SF (bit 7) Sign flag: Set equal to the most-significant bit of the result, which is the sign bit of a signed integer. (0 indicates a positive value and 1 indicates a negative value.)

OF (bit 11) Overflow flag: Set if the integer result is too large a positive number or too small a negative number (excluding the sign-bit) to fit in the destination operand; cleared otherwise. This flag indicates an overflow condition for signed-integer (two’s complement) arithmetic.

And again from vol 2a, section Jcc Jump if Condition is met, more details. I just copy content from here:

Instruction Description signed? Flags short
jump
opcodes
near
jump
opcodes
JO Jump if overflow OF = 1 70 0F 80
JNO Jump if not overflow OF = 0 71 0F 81
JS Jump if sign SF = 1 78 0F 88
JNS Jump if not sign SF = 0 79 0F 89
JE
JZ
Jump if equal
Jump if zero
ZF = 1 74 0F 84
JNE
JNZ
Jump if not equal
Jump if not zero
ZF = 0 75 0F 85
JB
JNAE
JC
Jump if below
Jump if not above or equal
Jump if carry
unsigned CF = 1 72 0F 82
JNB
JAE
JNC
Jump if not below
Jump if above or equal
Jump if not carry
unsigned CF = 0 73 0F 83
JBE
JNA
Jump if below or equal
Jump if not above
unsigned CF = 1 or ZF = 1 76 0F 86
JA
JNBE
Jump if above
Jump if not below or equal
unsigned CF = 0 and ZF = 0 77 0F 87
JL
JNGE
Jump if less
Jump if not greater or equal
signed SF <> OF 7C 0F 8C
JGE
JNL
Jump if greater or equal
Jump if not less
signed SF = OF 7D 0F 8D
JLE
JNG
Jump if less or equal
Jump if not greater
signed ZF = 1 or SF <> OF 7E 0F 8E
JG
JNLE
Jump if greater
Jump if not less or equal
signed ZF = 0 and SF = OF 7F 0F 8F
JP
JPE
Jump if parity
Jump if parity even
PF = 1 7A 0F 8A
JNP
JPO
Jump if not parity
Jump if parity odd
PF = 0 7B 0F 8B
JCXZ
JECXZ
Jump if %CX register is 0
Jump if %ECX register is 0
%CX = 0
%ECX = 0
E3 E3

There are signed and unsigned versions when comparing: JA Vs JG, JB Vs JL etc.. Let’s take JA and JG to explain the difference. For JA, it’s clear that it requires CF=0(no borrow bit) and ZF=0(not equal). For JG, when two operands are both positive or negative, it requires ZF=0 and SF=OF=0. When two operands have different signs, it requires ZF=0 and the first operand is positive, thus requires SF=OF=1.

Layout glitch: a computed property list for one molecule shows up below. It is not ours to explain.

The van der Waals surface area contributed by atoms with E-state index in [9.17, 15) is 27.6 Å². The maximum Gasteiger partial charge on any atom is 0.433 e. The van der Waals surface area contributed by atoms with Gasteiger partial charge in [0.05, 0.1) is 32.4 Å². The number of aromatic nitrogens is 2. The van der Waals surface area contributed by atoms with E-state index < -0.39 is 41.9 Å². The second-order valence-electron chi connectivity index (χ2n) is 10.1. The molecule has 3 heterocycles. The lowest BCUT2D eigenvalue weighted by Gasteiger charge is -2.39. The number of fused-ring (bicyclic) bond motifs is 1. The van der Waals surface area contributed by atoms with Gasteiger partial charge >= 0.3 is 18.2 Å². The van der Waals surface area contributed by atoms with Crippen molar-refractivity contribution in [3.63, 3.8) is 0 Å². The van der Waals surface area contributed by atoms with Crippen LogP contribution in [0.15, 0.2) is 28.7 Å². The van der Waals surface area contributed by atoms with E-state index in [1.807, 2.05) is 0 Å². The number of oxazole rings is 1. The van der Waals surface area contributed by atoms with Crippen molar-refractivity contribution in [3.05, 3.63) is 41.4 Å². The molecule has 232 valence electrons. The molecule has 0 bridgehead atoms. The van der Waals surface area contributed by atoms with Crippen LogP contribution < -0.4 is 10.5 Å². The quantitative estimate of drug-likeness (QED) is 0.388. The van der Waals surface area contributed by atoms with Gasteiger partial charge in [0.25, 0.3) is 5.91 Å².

Note, the following 2 lines(AT&T syntax) are equivalent. CPU does arithmetic calculation, it does not care about whether it is signed or unsigned. It only set flags. It is we that make the signed or unsigned jump decision.

movl $-1, %eax
movl $0xffffffff, %eax

Last, I’d like to use ndisasm(install nasm package to get it) to illustrate how jump instruments are encoded, including short jump, near jump and far jump:

# echo -e "\x74\x00" | ndisasm -
00000000  7400              jz 0x2
00000002  0A                db 0x0a
# echo -e "\x74\xfe" | ndisasm -
00000000  74FE              jz 0x0
00000002  0A                db 0x0a
# echo -e "\x0f\x84\x00\x00" | ndisasm -
00000000  0F840000          jz word 0x4
00000004  0A                db 0x0a
# echo -e "\x0f\x84\xfc\xff" | ndisasm -
00000000  0F84FCFF          jz word 0x0
00000004  0A                db 0x0a
# echo -e "\x0f\x84\x00\x00\x00\x00" | ndisasm - -b 32
00000000  0F8400000000      jz dword 0x6
00000006  0A                db 0x0a
# echo -e "\x0f\x84\xfa\xff\xff\xff" | ndisasm - -b 32
00000000  0F84FAFFFFFF      jz dword 0x0
00000006  0A                db 0x0a
# echo -e "\xeb\x00" | ndisasm -
00000000  EB00              jmp short 0x2
00000002  0A                db 0x0a
# echo -e "\xe9\x00\x00" | ndisasm -
00000000  E90000            jmp word 0x3
00000003  0A                db 0x0a
# echo -e "\xe9\x00\x00\x00\x00" | ndisasm - -b32
00000000  E900000000        jmp dword 0x5
00000005  0A                db 0x0a
# echo -e "\xea\x00\x00\x34\x12" | ndisasm -
00000000  EA00003412        jmp word 0x1234:0x0
00000005  0A                db 0x0a
# echo -e "\xea\x00\x00\x00\x00\x34\x12" | ndisasm - -b 32
00000000  EA000000003412    jmp dword 0x1234:0x0
00000007  0A                db 0x0a
Categories: C/C++ Tags: ,